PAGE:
Road-tripping is definitely not going to be the same this summer.
The COVID-19 pandemic has now stretched into the summer months, putting a pause on many planned vacations. It has also instilled some new limitations on the time-honored road trip, an American venture that is going to be a lot different in the summer of 2020.
The traditional gallup through New England’s six states, with stops at attractions and diners along the way, isn’t going to be a possibility due to strict quarantine laws. However, it can be replaced by a road trip of a different sort, one that will take careful planning and will be limited by state borders.
A summer vacation can exist, but it’s going to take a lot of learning about the ever-changing rules and phases that each state in New England is trying to implement., So, if you’re planning on hitting the road over the next few months, here are a few answers to some of the most pressing questions. Keep in mind, rules and regulations are changing each week, so be sure to check in with each state for the latest on its reopening process:
What is the safest way to get gas?
Odds are, unless you’ve been truly quarantined for the better part of the last three months, you’ve had to make a stop or two at the gas station at some point. So, while on the road, the procedure shouldn’t be much different. Except, it’s probably important to note that, unlike your friendly, neighborhood gas station, the one you might find right off the highway could have been deluged by any number of customers from any number of different states and levels of infection.
Therefore, drivers are going to be encouraged to use plastic gloves while pumping gas, and to dispose of them in a provided receptacle, likely located curbside. Be sure to use a credit card and pay at the pump so as to limit the amount of face-to-face interaction that a cash transaction, inside at the register, will require. Also, if you just can’t make the next portion of your trip without that bag of Combos from the mini mart, just be sure to follow protocol and wear your mask inside.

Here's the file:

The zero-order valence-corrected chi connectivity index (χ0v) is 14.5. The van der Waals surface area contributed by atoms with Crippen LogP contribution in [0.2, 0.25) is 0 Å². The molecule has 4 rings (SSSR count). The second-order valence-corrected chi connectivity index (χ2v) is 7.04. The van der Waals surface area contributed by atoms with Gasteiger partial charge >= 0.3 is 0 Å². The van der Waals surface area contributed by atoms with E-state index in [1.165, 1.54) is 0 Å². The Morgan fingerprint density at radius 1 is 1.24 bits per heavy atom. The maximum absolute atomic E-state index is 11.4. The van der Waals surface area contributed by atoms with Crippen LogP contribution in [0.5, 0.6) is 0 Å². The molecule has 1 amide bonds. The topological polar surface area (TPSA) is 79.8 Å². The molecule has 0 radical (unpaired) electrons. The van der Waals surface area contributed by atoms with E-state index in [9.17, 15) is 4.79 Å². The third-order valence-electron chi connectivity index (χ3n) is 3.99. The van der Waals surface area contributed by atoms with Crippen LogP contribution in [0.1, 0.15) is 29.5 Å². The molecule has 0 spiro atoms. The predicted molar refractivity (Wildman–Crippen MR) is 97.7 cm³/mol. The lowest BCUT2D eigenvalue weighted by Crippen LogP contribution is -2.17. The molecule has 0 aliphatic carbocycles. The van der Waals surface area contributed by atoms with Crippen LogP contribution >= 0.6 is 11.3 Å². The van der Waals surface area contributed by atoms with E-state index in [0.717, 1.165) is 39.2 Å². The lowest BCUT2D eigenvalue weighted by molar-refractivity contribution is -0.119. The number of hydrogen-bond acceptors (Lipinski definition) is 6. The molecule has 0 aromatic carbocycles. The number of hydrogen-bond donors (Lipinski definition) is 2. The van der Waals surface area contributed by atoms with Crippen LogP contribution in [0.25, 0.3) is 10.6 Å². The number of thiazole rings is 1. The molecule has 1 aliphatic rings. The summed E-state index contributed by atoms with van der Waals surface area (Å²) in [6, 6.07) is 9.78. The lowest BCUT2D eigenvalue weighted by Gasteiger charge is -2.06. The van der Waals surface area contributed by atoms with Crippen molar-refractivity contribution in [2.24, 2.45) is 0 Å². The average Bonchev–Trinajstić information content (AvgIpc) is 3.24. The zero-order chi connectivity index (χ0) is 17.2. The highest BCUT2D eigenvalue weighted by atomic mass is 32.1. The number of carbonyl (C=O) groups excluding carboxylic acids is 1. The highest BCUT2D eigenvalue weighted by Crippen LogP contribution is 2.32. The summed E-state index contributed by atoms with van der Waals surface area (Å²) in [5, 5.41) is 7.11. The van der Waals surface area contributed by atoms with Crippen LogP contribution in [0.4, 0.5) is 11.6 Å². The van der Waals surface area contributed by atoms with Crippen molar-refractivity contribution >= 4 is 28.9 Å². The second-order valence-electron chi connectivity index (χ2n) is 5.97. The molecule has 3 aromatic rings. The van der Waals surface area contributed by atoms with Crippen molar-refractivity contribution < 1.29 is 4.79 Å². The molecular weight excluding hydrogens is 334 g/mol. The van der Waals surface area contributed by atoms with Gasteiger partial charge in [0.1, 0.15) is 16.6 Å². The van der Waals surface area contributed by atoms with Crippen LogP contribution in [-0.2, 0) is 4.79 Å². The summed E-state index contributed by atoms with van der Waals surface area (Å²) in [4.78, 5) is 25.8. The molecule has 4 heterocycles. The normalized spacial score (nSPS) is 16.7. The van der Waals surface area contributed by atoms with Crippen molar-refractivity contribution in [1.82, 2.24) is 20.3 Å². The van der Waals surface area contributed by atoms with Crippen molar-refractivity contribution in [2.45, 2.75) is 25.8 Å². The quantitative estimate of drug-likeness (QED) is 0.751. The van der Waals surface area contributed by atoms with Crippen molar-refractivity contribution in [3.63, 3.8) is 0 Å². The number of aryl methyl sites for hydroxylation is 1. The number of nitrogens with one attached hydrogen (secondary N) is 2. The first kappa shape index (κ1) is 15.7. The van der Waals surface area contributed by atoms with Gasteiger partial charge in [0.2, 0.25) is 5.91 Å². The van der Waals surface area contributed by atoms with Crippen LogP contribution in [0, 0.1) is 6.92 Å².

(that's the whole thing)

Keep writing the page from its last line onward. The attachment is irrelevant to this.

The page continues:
What is the safest way to pick up food?
Luckily, the easiest, fastest way to grab meals and snacks on the road is also the safest. Even in some of the more remote locations of New England, you’ll likely be able to find a fast-food restaurant with a drive through window, which makes contactless service a breeze.
Then again, you might not be in the mood for Taco Bell or Wendy’s for every meal.
Popular summertime roadside clam shack stops like the Beach Plum in Portsmouth, N.H. and Arnold’s Lobster and Clam Bar, in Eastham, Mass., are still offering favorites for takeout. Popular burger joint Wicked Fresh is also open for takeout in North Conway, N.H. Meanwhile, many places throughout the region, including the Woodstock Inn and Brewery, have started to provide patio service. Most require a reservation, due to the feature’s popularity, which may not make it the easiest prospect while on the road.
Indoor seating will slowly be introduced into New Hampshire restaurants, but it’s likely safest to heed caution and try to depend on the snacks you’ve packed in the cooler and depend on some stops with quick service.
What should travelers do before staying at a hotel, motel or Airbnb?
Here’s where the ultimate freedom felt on a road trip can get a little more regimented. Take Vermont, for example. According to Heather Pelham, commissioner for the Vermont Department of Tourism and Marketing, travel restrictions currently in place in the Green Mountain State are the same for every type of lodging property. That means, as of June 15, visitors to the state must have quarantined in their home state for 14 days, and made a direct trip with no stops along the way, to their lodging property. That means no gas or sightseeing stops. Visitors traveling by plane, train, bus or other means of transportation, must quarantine at a Vermont lodging establishment for 14 days.
Those sorts of regulations mean that you can’t just hop in the car, take a few detours, then find a suitable motel along the road somewhere with a “No Vacancy” sign to spend the night.